"I remember well attending the Betws Feast ....... Early on Sunday morning the guests would be in high spirits, and eager to exhibit their prowess in wrestling, jumping, ball playing, fighting etc.  The parson would arrive at the usual hour to hold a sacred service at the church, but suddenly his prayer would be interrupted by roars of imbecile laughter from the maudlin brains outside.  Some hundreds used to attend this gathering from all parts of Radnorshire and the neighbouring counties.  Here could be met the champion wrestler as well as the champion fighter of the county.  On the following Monday the hounds would be brought, the disciples of Diana would forsake Bacchus for a few hours.  Here for a whole week drunkenness and debauchery might be witnessed."

Even in Radnorshire respectability eventually managed to outlaw the merry-making associated with the parish wakes - although if Builth during show week is anything to go by, that may well have been a good thing!  There were those who regretted the passing of the old world.  In 1893 a correspondent to a Swansea paper recalled conversations with an old footballer who had played for Breconshire against Radnorshire at the beginning of the nineteenth century.  This, of course, was football as a mass-participation sport ranging over the countryside.  The writer remembers a couple of technical footballing terms from the time, namwn and hanner namwn, although I don't think you'll find these in the University's Geiriadur.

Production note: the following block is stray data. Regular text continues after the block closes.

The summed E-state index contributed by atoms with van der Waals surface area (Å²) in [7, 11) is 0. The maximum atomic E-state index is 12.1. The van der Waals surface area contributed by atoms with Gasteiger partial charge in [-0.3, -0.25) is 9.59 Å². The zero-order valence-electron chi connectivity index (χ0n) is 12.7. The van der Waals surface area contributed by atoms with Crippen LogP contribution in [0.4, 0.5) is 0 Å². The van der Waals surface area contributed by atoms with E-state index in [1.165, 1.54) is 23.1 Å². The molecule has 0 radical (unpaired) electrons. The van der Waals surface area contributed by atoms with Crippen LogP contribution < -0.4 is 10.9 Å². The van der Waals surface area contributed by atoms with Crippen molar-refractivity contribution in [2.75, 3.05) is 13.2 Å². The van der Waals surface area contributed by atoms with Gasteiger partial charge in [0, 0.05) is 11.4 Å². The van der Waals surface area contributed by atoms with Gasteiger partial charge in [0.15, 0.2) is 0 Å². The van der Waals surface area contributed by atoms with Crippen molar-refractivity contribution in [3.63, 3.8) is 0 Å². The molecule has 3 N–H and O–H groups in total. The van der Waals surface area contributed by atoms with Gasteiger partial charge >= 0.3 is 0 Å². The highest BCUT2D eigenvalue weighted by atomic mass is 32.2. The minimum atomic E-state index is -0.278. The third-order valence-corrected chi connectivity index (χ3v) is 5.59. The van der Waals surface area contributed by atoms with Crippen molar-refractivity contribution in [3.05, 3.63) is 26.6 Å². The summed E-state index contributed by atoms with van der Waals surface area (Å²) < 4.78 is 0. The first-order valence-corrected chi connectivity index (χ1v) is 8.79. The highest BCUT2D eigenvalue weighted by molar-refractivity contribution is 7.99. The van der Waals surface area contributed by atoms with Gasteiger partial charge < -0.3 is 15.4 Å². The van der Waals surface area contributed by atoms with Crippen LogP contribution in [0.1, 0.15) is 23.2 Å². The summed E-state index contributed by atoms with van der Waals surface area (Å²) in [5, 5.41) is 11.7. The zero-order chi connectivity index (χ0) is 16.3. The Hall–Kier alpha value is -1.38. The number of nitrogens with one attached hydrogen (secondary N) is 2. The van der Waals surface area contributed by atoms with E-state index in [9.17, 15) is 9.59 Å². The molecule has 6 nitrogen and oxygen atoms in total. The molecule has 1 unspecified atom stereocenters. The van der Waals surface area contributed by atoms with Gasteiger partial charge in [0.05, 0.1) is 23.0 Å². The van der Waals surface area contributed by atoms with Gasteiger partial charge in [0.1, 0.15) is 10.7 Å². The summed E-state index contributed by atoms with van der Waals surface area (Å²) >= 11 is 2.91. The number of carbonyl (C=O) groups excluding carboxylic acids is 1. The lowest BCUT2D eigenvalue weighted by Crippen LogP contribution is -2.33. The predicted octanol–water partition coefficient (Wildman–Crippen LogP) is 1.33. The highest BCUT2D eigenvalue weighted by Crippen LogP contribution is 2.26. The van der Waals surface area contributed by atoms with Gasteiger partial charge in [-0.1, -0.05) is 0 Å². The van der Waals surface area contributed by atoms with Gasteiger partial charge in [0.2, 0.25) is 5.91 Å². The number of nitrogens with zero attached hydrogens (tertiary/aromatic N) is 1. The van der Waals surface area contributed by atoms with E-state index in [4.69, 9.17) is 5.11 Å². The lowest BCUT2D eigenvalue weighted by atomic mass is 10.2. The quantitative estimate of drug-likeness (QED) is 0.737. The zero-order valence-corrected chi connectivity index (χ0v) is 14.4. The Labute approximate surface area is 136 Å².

Regretting the passing of country sports and dancing the writer turns his ire on what he sees as the downside of chapel life: